Microscopic image segmentation and tracking

The image processing step plays a crucial role in determining the quality of a microscopic imaging scenario. It is during this stage that biologically relevant data is extracted from the image, which ultimately determines how the cells will be categorized (by phenotype, by infection rate, etc.).

Image segmentation

The problem of automatically inferring which regions in the image correspond to biologically interesting object(s) (e.g. cell phenotypes, 3D sub-cellular structures) is a difficult problem. Like most inference problems, it can be framed in probabilistic setting. To obtain a solution, one attempts to maximize probabilities, which corresponds to minimizing their negative logarithm in an energy minimization approach (Horvath 2006, 2009). We are interested in segmentation approaches that combine shape models and classic energy minimization techniques and incorporate not only a priori shape information into image segmentation, but intensity and textural cues as well.


We are interested in developing methods for identifying and tracking cells or sub-cellular structures on live cell images. We have developed a software, the CellTracker, which corrects illumination problems, finds alignments, as well as automatically and manually tracks cells, mainly on phase contrast images.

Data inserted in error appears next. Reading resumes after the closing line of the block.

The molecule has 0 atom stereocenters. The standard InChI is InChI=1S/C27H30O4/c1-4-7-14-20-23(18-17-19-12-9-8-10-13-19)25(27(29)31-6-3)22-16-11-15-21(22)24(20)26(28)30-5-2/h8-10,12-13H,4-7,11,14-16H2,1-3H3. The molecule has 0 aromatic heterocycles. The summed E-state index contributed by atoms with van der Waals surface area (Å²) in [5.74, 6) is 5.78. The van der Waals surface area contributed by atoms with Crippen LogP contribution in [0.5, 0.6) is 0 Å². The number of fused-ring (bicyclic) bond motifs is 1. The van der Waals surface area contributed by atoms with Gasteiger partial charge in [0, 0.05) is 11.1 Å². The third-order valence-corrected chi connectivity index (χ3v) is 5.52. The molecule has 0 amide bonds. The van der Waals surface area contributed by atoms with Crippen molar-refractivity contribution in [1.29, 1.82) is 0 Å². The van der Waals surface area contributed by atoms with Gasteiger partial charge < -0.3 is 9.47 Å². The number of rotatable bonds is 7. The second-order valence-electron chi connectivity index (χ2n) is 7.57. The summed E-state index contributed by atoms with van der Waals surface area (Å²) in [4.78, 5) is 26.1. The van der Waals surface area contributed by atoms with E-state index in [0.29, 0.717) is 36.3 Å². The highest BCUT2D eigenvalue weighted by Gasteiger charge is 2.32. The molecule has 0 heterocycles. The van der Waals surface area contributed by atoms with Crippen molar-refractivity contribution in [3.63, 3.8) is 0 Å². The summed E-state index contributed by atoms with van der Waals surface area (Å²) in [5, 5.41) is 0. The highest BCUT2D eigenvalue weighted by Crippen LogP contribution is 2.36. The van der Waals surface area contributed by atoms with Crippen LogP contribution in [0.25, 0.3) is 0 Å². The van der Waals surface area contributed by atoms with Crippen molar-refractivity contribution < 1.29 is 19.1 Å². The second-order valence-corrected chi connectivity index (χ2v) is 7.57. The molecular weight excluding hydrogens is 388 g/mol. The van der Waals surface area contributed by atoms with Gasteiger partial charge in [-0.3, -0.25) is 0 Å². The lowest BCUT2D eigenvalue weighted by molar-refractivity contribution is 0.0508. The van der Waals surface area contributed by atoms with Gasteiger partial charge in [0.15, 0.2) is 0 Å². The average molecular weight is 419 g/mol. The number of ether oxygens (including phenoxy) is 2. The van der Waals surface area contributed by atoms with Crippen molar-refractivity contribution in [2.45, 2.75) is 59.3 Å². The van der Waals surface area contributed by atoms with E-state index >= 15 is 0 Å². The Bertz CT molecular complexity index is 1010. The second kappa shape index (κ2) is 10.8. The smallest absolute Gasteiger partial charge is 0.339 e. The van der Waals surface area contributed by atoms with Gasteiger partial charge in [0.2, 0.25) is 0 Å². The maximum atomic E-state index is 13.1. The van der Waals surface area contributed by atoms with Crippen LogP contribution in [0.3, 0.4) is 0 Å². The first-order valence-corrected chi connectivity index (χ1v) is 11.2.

Microscopic image correction techniques

For quantitative measurements based on light microscopy and especially fluorescent intensities, it is essential to normalize the image data to correct for aberrations inherent in the acquisition process. One common source of error is the result of a non-ideal illumination field produced by the objective. Our novel algorithms, described in (Smith, et al. , Piccinini et al.), addresses these issues using energy minimization. The corrected field resulting from our approach is extremely flat, and we can achieve this level of quality without requiring a calibrated reference sample. 

Machine learning methods

The multi-parametric analysis step is concerned with interpreting the variety of collected information by identifying known patterns and discovering outliers. We are interested in the application of machine learning techniques for tasks such as phenotype identification and population analysis. We are developing the Advanced Cell Classifier (Horvath et. al. 2011; Piccinini et al. 2017), which provides an interface and machine learning software for large scale microscopic imaging scenarios.